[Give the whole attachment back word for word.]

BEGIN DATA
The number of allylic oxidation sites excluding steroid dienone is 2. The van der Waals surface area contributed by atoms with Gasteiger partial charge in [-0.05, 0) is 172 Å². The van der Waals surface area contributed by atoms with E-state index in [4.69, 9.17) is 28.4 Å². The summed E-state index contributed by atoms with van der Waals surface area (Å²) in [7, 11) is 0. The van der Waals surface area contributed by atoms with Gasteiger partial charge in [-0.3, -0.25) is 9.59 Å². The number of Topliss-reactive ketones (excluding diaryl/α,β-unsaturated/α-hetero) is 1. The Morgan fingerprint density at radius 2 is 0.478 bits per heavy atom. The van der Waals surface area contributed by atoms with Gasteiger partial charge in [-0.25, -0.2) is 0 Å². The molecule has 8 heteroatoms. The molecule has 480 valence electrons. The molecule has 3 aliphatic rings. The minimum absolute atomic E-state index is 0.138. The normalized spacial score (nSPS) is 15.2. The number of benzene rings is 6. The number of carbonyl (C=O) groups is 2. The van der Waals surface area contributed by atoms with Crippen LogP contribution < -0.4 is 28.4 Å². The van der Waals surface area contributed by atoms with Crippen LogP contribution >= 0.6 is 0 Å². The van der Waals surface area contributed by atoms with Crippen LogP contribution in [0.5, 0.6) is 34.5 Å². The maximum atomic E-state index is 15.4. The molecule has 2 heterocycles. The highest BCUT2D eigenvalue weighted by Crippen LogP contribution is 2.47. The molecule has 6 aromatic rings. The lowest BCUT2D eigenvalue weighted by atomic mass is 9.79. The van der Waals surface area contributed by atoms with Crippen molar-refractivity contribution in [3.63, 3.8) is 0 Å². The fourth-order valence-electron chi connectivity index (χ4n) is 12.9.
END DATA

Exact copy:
The number of allylic oxidation sites excluding steroid dienone is 2. The van der Waals surface area contributed by atoms with Gasteiger partial charge in [-0.05, 0) is 172 Å². The van der Waals surface area contributed by atoms with E-state index in [4.69, 9.17) is 28.4 Å². The summed E-state index contributed by atoms with van der Waals surface area (Å²) in [7, 11) is 0. The van der Waals surface area contributed by atoms with Gasteiger partial charge in [-0.3, -0.25) is 9.59 Å². The number of Topliss-reactive ketones (excluding diaryl/α,β-unsaturated/α-hetero) is 1. The Morgan fingerprint density at radius 2 is 0.478 bits per heavy atom. The van der Waals surface area contributed by atoms with Gasteiger partial charge in [-0.25, -0.2) is 0 Å². The molecule has 8 heteroatoms. The molecule has 480 valence electrons. The molecule has 3 aliphatic rings. The minimum absolute atomic E-state index is 0.138. The normalized spacial score (nSPS) is 15.2. The number of benzene rings is 6. The number of carbonyl (C=O) groups is 2. The van der Waals surface area contributed by atoms with Crippen LogP contribution < -0.4 is 28.4 Å². The van der Waals surface area contributed by atoms with Crippen LogP contribution >= 0.6 is 0 Å². The van der Waals surface area contributed by atoms with Crippen LogP contribution in [0.5, 0.6) is 34.5 Å². The maximum atomic E-state index is 15.4. The molecule has 2 heterocycles. The highest BCUT2D eigenvalue weighted by Crippen LogP contribution is 2.47. The molecule has 6 aromatic rings. The lowest BCUT2D eigenvalue weighted by atomic mass is 9.79. The van der Waals surface area contributed by atoms with Crippen molar-refractivity contribution in [3.63, 3.8) is 0 Å². The fourth-order valence-electron chi connectivity index (χ4n) is 12.9.